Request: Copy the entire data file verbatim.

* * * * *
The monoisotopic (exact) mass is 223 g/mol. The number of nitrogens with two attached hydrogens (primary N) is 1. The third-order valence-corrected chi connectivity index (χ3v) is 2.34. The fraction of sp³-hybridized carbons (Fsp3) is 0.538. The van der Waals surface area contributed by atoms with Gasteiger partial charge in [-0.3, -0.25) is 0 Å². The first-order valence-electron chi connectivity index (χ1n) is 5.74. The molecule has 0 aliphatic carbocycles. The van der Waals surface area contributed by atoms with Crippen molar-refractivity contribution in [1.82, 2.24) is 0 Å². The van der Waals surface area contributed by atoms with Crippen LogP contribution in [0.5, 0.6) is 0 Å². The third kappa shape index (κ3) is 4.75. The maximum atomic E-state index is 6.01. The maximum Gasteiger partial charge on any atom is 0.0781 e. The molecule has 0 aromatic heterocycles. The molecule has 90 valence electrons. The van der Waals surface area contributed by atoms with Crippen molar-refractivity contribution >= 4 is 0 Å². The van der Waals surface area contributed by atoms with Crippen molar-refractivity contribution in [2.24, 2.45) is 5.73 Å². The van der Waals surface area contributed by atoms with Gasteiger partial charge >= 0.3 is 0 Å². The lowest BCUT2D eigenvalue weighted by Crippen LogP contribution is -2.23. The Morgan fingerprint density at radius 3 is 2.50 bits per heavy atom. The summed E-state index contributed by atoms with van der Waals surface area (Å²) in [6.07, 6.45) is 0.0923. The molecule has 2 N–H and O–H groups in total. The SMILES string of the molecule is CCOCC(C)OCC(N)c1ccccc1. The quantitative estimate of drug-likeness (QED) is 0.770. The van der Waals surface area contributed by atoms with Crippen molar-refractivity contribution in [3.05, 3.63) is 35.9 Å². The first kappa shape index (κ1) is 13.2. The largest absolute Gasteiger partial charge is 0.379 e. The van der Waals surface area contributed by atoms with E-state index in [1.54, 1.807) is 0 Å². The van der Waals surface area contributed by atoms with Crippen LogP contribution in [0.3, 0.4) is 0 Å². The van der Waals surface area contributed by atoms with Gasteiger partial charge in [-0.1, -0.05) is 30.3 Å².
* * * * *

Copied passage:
The monoisotopic (exact) mass is 223 g/mol. The number of nitrogens with two attached hydrogens (primary N) is 1. The third-order valence-corrected chi connectivity index (χ3v) is 2.34. The fraction of sp³-hybridized carbons (Fsp3) is 0.538. The van der Waals surface area contributed by atoms with Gasteiger partial charge in [-0.3, -0.25) is 0 Å². The first-order valence-electron chi connectivity index (χ1n) is 5.74. The molecule has 0 aliphatic carbocycles. The van der Waals surface area contributed by atoms with Crippen molar-refractivity contribution in [1.82, 2.24) is 0 Å². The van der Waals surface area contributed by atoms with Crippen LogP contribution in [0.5, 0.6) is 0 Å². The third kappa shape index (κ3) is 4.75. The maximum atomic E-state index is 6.01. The maximum Gasteiger partial charge on any atom is 0.0781 e. The molecule has 0 aromatic heterocycles. The molecule has 90 valence electrons. The van der Waals surface area contributed by atoms with Crippen molar-refractivity contribution >= 4 is 0 Å². The van der Waals surface area contributed by atoms with Crippen molar-refractivity contribution in [2.24, 2.45) is 5.73 Å². The van der Waals surface area contributed by atoms with Gasteiger partial charge >= 0.3 is 0 Å². The lowest BCUT2D eigenvalue weighted by Crippen LogP contribution is -2.23. The Morgan fingerprint density at radius 3 is 2.50 bits per heavy atom. The summed E-state index contributed by atoms with van der Waals surface area (Å²) in [6.07, 6.45) is 0.0923. The molecule has 2 N–H and O–H groups in total. The SMILES string of the molecule is CCOCC(C)OCC(N)c1ccccc1. The quantitative estimate of drug-likeness (QED) is 0.770. The van der Waals surface area contributed by atoms with Crippen molar-refractivity contribution in [3.05, 3.63) is 35.9 Å². The first kappa shape index (κ1) is 13.2. The largest absolute Gasteiger partial charge is 0.379 e. The van der Waals surface area contributed by atoms with E-state index in [1.54, 1.807) is 0 Å². The van der Waals surface area contributed by atoms with Crippen LogP contribution in [0.3, 0.4) is 0 Å². The van der Waals surface area contributed by atoms with Gasteiger partial charge in [-0.1, -0.05) is 30.3 Å².